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photographer E-Yaji.
Snuff Bottles from the Mary and George Bloch Collection: Part II  
Bonham's, Hong Kong, 23 November 2010: Lot 2 

Lot 2


Lot 2
Treasury 6, no. 1157

Imperial Garden

Famille rose enamels on colourless glaze on porcelain; with a flat lip and convex oval foot; painted on each main side with a panel of the same composition of various auspicious flowers, including a blossoming gui tree, hibiscus, amaranthus, cockscomb, aster, begonia, mallow, and chrysanthemum, the panels surrounded by an iron-red formalized floral design; the foot inscribed in iron-red seal script, Qianlong nian zhi (‘Made during the Qianlong period’) enclosed within a double square; the lip painted gold; the glaze extending into the inner neck but leaving the interior unglazed
Imperial kilns, Jingdezhen, 1770–1799
Height: 6.7 cm
Mouth/lip: 0.62/1.73 cm
Stopper: jadeite

Lot 2 Provenance:
Robert Kleiner (1994)

Treasury 6, no. 1157

Christie’s, London, 1999 

Lot 2 Commentary
Radically flattened ovoid, spherical, or apple shapes with flared necks are a feature of the second half of the Qianlong reign and are continued into the Jiaqing period. It was not until the Daoguang reign that their popularity declined and more bulbous forms became dominant. The wares were usually made in sets, often of ten or twenty to a set, and many were decorated with floral designs to illustrate poems by the Qianlong emperor, which often appeared on the other main side. Because they bear both Qianlong and Jiaqing reign marks, we can, assuming uninterrupted production, date the Qianlong pieces to the second half of the reign and up to 1799. It is well accepted that on works for the retired emperor produced at the palace workshops after his abdication in 1796, the use of his reign mark was continued. That the same was true at Jingdezhen is proven by a record in the imperial archives for 1798 (tenth month, seventh day): an order for enamelled bowls, half to bear Qianlong reign marks, the other half Jiaqing reign marks.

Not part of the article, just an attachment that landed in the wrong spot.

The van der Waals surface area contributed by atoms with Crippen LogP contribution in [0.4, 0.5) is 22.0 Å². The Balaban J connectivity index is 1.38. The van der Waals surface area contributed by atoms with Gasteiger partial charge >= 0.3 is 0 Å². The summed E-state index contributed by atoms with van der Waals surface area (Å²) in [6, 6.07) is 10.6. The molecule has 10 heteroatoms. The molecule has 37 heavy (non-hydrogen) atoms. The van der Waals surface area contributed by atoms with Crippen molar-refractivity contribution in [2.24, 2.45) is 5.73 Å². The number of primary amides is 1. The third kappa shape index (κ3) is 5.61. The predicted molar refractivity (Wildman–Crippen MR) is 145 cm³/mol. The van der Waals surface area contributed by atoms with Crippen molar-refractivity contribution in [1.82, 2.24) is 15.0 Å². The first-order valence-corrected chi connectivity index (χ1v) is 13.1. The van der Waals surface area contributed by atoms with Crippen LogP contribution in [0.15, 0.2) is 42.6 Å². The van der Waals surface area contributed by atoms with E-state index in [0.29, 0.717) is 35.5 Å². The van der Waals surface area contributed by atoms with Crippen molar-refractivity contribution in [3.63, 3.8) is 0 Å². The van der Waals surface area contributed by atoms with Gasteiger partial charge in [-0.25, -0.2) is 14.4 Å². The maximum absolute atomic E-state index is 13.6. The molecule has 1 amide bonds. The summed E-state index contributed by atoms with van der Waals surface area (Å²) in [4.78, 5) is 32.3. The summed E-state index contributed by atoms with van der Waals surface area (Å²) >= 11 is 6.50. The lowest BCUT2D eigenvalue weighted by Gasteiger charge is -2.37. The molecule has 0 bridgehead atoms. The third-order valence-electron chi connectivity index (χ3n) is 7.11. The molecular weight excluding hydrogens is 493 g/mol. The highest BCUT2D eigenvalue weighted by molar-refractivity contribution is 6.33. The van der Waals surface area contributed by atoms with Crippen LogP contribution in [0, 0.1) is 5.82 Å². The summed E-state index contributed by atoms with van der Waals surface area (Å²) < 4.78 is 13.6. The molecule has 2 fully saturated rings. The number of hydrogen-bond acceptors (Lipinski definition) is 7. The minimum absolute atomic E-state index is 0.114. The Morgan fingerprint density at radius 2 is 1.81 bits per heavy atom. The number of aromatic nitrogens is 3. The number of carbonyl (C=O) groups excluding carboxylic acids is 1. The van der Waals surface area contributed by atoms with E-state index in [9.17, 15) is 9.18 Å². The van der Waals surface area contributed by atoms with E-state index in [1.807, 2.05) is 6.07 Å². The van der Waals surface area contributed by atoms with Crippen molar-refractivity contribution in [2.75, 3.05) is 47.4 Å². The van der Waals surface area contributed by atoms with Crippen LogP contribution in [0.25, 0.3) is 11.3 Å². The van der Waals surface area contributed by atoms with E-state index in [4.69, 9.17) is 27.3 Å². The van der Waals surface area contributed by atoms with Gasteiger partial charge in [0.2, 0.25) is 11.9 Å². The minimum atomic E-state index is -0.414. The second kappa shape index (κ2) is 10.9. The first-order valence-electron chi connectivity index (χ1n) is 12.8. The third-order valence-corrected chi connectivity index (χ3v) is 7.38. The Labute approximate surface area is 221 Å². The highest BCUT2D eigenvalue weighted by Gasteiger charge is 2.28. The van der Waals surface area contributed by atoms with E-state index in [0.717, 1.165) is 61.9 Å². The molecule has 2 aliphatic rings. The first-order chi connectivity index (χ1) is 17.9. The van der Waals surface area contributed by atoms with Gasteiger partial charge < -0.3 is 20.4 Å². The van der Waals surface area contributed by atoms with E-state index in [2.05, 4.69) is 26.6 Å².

In this case, the same floral design has been repeated on both main sides, but the style of floral decoration is very similar to those with an imperial poem on one side, suggesting that while this may be an earlier version of the standard type, it exhibits strong continuity with works from the late Qianlong and may itself be late. This supposition is supported by the unglazed interior. The initial shift from glazed to unglazed interiors seems to have taken place at some time during the second half of the Qianlong period, as mouths became smaller and interiors became functionally invisible. The fact that the inner neck is glazed here while the interior is not may suggest an intermediate stage. The existence of bottle of very similar design bearing a Jiaqing reign mark encourages us to push the dating of this bottle to the very last decades of the Qianlong reign (JICSBS, Spring 2006, front cover, left – from the Marakovic Collection). Another closely related bottle, with a very similar composition, also from the latter-part of the Qianlong reign, is in Hui and Sin 1994, no. 2.

The nine plants and flowers – guihua (Osmanthus fragrans), hibiscus, amaranthus, cockscomb, aster, begonia, mallow, and two differently coloured chrysanthemums – all thrive in the autumn, a season for harvest. They form a composite motif implicit with the saying Jiuqiu tongqing (‘[May all] celebrate [a bountiful harvest during] the ninety days of autumn’).


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Hugh Moss |